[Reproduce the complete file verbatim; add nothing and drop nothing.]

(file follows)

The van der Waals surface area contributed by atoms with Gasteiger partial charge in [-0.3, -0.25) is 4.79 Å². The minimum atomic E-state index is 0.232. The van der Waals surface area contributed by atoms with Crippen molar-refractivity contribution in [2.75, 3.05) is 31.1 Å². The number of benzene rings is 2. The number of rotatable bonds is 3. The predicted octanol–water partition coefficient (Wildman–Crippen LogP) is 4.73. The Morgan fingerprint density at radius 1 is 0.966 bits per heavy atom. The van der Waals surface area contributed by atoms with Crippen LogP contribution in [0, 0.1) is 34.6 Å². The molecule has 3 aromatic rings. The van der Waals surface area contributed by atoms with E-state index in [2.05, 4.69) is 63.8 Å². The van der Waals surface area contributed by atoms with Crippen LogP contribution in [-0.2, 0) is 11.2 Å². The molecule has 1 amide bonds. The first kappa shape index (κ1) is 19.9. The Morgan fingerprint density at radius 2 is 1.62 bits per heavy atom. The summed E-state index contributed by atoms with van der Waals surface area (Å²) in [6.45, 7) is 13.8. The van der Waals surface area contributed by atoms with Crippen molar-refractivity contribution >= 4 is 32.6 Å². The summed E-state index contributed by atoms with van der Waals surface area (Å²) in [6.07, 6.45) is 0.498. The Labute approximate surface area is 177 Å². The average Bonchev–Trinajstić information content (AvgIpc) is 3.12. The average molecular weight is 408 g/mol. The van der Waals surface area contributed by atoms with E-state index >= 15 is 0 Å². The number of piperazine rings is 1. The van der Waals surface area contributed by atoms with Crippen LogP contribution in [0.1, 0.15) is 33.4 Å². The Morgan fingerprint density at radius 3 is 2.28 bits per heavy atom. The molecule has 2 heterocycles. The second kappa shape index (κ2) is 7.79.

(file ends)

The van der Waals surface area contributed by atoms with Gasteiger partial charge in [-0.3, -0.25) is 4.79 Å². The minimum atomic E-state index is 0.232. The van der Waals surface area contributed by atoms with Crippen molar-refractivity contribution in [2.75, 3.05) is 31.1 Å². The number of benzene rings is 2. The number of rotatable bonds is 3. The predicted octanol–water partition coefficient (Wildman–Crippen LogP) is 4.73. The Morgan fingerprint density at radius 1 is 0.966 bits per heavy atom. The van der Waals surface area contributed by atoms with Crippen LogP contribution in [0, 0.1) is 34.6 Å². The molecule has 3 aromatic rings. The van der Waals surface area contributed by atoms with E-state index in [2.05, 4.69) is 63.8 Å². The van der Waals surface area contributed by atoms with Crippen LogP contribution in [-0.2, 0) is 11.2 Å². The molecule has 1 amide bonds. The first kappa shape index (κ1) is 19.9. The Morgan fingerprint density at radius 2 is 1.62 bits per heavy atom. The summed E-state index contributed by atoms with van der Waals surface area (Å²) in [6.45, 7) is 13.8. The van der Waals surface area contributed by atoms with Crippen molar-refractivity contribution >= 4 is 32.6 Å². The summed E-state index contributed by atoms with van der Waals surface area (Å²) in [6.07, 6.45) is 0.498. The Labute approximate surface area is 177 Å². The average Bonchev–Trinajstić information content (AvgIpc) is 3.12. The average molecular weight is 408 g/mol. The van der Waals surface area contributed by atoms with E-state index >= 15 is 0 Å². The number of piperazine rings is 1. The van der Waals surface area contributed by atoms with Crippen LogP contribution in [0.1, 0.15) is 33.4 Å². The Morgan fingerprint density at radius 3 is 2.28 bits per heavy atom. The molecule has 2 heterocycles. The second kappa shape index (κ2) is 7.79.